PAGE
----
UK Subs/Anti-Nowhere League/Discharge
100 Club, London
Part of a series of gigs that Converse are promoting at the 100 Club (the tickets are free to those who could grab them first online), tonight was the brand’s homage to all things spiky and snotty, bringing together three UK punk legends under one roof. And not just any roof at that – seen by many as the birthplace of UK punk (the 100 Club hosted the first punk festival in 1976) this is, as Captain Sensible put it whilst having a beer outside – ‘the scene of the crime, this is where it all began.’ He explains as the doorman tries to move him away from the entrance with a shove. “Can’t believe I’m still getting into trouble here all these years on,” laughs Captain.
Inside the venue is a funny old mix of gnarled old punks mixed with guests and staff of Converse, but there’s a great atmosphere and energy in the room at odds with what some more cynical types may refer to as ‘penshioner punk’. But as Charlie Harper once said, ‘born a rocker die a rocker’ and nothing is going to stop these old punk bands from continuing to play, not even nuclear war – something that Discharge have been shouting about since the early eighties when everyone thought the bomb was about to drop at any second. Discharge’s paranoid anthems of war, death and destruction inspired a whole new generation of punks (as well as many metal heads too, their then ultra-raw and fast punk was a big influence on the likes of Metallica, Anthrax etc). These days, Discharge are fronted by The Varukers frontman Rat, original singer Cal having parted with the band long ago. And considering the dodgy metal direction Cal took the band in before, this is probably no bad thing. Discharge are a harsh, bellowing, distorted mess of noise. Bones’ guitar tone makes your teeth rattle and all in all, they make a horrendous noise, that somewhere underneath lurks classic punk anthems like ‘Protest And Survive,’ ‘Fight Back’ and ‘Never Again.’ All good fun!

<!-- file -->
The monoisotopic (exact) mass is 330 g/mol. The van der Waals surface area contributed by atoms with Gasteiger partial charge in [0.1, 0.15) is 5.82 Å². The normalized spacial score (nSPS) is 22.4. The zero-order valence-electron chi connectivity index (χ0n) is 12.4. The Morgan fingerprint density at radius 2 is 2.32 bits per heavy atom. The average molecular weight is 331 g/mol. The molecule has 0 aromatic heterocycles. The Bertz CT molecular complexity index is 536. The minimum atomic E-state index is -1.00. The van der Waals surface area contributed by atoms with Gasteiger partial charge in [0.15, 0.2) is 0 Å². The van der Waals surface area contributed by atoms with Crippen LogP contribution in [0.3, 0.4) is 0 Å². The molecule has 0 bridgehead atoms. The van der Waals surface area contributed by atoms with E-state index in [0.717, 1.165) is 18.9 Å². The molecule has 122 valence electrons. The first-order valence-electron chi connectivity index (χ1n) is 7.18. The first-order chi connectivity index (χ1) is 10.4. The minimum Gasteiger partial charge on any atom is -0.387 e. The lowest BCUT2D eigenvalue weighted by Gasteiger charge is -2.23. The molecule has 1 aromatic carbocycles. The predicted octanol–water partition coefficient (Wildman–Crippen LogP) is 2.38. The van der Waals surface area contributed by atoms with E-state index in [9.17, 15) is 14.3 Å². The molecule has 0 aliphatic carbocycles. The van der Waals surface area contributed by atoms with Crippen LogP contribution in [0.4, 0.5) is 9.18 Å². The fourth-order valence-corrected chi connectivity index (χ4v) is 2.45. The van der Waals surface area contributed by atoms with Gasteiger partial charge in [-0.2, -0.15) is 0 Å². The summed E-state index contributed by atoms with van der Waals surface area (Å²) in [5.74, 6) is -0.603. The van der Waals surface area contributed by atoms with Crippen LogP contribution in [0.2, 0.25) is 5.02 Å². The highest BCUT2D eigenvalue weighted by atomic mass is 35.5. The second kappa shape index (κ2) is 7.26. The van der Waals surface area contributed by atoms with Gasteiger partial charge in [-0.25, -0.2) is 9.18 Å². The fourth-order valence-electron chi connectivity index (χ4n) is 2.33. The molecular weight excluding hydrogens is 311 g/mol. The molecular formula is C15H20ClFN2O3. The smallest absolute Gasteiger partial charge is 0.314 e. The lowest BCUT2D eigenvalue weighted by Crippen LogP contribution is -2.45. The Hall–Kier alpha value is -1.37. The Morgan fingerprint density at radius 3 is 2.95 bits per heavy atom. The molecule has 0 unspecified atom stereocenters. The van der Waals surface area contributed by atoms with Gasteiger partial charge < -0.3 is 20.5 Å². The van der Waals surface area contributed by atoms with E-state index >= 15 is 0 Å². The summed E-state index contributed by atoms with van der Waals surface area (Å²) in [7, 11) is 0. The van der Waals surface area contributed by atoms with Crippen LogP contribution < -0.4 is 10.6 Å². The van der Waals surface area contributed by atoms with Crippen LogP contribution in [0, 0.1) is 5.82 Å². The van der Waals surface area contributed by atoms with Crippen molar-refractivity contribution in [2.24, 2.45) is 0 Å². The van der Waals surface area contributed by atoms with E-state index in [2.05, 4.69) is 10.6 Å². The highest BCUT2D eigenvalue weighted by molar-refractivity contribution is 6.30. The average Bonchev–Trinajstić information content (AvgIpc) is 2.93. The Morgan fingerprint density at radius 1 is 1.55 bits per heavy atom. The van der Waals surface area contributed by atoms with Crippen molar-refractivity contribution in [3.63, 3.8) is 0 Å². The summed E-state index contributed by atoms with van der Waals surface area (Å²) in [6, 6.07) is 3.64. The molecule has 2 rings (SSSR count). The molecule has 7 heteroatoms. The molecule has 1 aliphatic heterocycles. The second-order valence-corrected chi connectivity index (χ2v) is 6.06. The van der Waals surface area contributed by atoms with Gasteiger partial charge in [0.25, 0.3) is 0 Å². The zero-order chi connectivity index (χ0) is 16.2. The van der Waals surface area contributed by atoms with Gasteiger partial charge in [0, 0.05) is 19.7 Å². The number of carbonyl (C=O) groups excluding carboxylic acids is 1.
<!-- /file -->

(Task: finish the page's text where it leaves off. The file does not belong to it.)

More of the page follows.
Next up, Anti-Nowhere League (made most famous for Metallica’s cover of their filthy-anthem ‘So What’), take the stage, fronted by the snarling, towering biker-punk monster that is Animal, an apt nickname if ever there was one! He stalks and prowls that stage like a caged lion (he has quite a mane of hair to boot!), spewing obscenities out of his mouth to songs, mainly drawn from their early eighties debut album ‘We Are The League’. Tracks like ‘Streets Of London’, ‘Woman’, and of course, the revolting ‘So What’ all provide dumb, drunk, moronic punk fun that’s certainly not meant to be taken seriously.
Tonight the UK Subs are a revelation. So many musicians, both good and bad, have passed through the bands ranks over the years that their live shows can sometimes be a hit and miss affair, depending on who is in the band at the time. The band that frontman Charlie Harper can proudly call UK Subs in 2012 is shit hot. With original member Alvin Gibbs on bass, Charlie is joined by drummer Jamie Oliver and guitarist Jet who both inject a massive dose of energy into the barrage of classics that pile from the stage.
It’s a complete mystery how Charlie, now well into his sixties, keeps going with such rampant energy and enthusiasm. The man is an absolute inspiration for those that never want to give up, and just keep on going. And it tonight’s gig is anything to go by, let’s hope there’s many more years left in the UK Subs yet. The set is back to back absolute classics – ‘Warhead,’ ‘C.I.D.’ ‘I Live In A Car,’ and many more are all played with total conviction and passion from a band who deserve far more respect than they get. The UK Subs are the kings of UK punk and long may they reign over us!
WORDS: James Sherry